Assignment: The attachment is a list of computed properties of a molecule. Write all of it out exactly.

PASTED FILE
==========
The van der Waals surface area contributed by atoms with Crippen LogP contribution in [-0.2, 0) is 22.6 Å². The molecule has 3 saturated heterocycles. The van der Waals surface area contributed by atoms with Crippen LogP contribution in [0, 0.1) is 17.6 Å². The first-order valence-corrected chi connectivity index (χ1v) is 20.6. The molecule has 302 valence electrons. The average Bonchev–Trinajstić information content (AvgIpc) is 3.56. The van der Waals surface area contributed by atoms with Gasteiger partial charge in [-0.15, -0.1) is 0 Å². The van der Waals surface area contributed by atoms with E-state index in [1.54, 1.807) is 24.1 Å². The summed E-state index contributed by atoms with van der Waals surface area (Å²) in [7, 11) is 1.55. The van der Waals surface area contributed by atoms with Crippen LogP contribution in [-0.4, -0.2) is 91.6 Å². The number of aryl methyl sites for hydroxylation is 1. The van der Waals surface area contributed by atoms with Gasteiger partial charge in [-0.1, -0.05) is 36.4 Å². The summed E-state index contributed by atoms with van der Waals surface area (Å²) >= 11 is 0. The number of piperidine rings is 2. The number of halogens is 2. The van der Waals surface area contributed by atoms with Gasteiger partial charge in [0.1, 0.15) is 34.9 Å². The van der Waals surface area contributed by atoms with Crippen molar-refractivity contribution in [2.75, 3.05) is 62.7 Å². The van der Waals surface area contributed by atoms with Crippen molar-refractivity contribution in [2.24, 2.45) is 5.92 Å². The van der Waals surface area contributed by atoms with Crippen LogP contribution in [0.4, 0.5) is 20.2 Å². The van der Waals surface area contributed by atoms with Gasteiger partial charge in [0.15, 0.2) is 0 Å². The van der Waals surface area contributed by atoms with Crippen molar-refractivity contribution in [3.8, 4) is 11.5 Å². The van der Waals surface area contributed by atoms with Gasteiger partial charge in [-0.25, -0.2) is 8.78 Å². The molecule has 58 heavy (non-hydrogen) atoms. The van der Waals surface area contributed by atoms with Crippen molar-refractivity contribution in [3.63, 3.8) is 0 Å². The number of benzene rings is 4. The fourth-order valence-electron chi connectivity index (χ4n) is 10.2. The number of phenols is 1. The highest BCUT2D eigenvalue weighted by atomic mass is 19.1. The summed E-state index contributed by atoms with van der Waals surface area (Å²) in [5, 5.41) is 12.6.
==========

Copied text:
The van der Waals surface area contributed by atoms with Crippen LogP contribution in [-0.2, 0) is 22.6 Å². The molecule has 3 saturated heterocycles. The van der Waals surface area contributed by atoms with Crippen LogP contribution in [0, 0.1) is 17.6 Å². The first-order valence-corrected chi connectivity index (χ1v) is 20.6. The molecule has 302 valence electrons. The average Bonchev–Trinajstić information content (AvgIpc) is 3.56. The van der Waals surface area contributed by atoms with Gasteiger partial charge in [-0.15, -0.1) is 0 Å². The van der Waals surface area contributed by atoms with E-state index in [1.54, 1.807) is 24.1 Å². The summed E-state index contributed by atoms with van der Waals surface area (Å²) in [7, 11) is 1.55. The van der Waals surface area contributed by atoms with Crippen LogP contribution in [-0.4, -0.2) is 91.6 Å². The number of aryl methyl sites for hydroxylation is 1. The van der Waals surface area contributed by atoms with Gasteiger partial charge in [-0.1, -0.05) is 36.4 Å². The summed E-state index contributed by atoms with van der Waals surface area (Å²) >= 11 is 0. The number of piperidine rings is 2. The number of halogens is 2. The van der Waals surface area contributed by atoms with Gasteiger partial charge in [0.1, 0.15) is 34.9 Å². The van der Waals surface area contributed by atoms with Crippen molar-refractivity contribution in [2.75, 3.05) is 62.7 Å². The van der Waals surface area contributed by atoms with Crippen molar-refractivity contribution in [2.24, 2.45) is 5.92 Å². The van der Waals surface area contributed by atoms with Crippen LogP contribution in [0.4, 0.5) is 20.2 Å². The van der Waals surface area contributed by atoms with Gasteiger partial charge in [0.15, 0.2) is 0 Å². The van der Waals surface area contributed by atoms with Crippen molar-refractivity contribution in [3.8, 4) is 11.5 Å². The van der Waals surface area contributed by atoms with Gasteiger partial charge in [-0.25, -0.2) is 8.78 Å². The molecule has 58 heavy (non-hydrogen) atoms. The van der Waals surface area contributed by atoms with Crippen molar-refractivity contribution in [3.63, 3.8) is 0 Å². The number of benzene rings is 4. The fourth-order valence-electron chi connectivity index (χ4n) is 10.2. The number of phenols is 1. The highest BCUT2D eigenvalue weighted by atomic mass is 19.1. The summed E-state index contributed by atoms with van der Waals surface area (Å²) in [5, 5.41) is 12.6.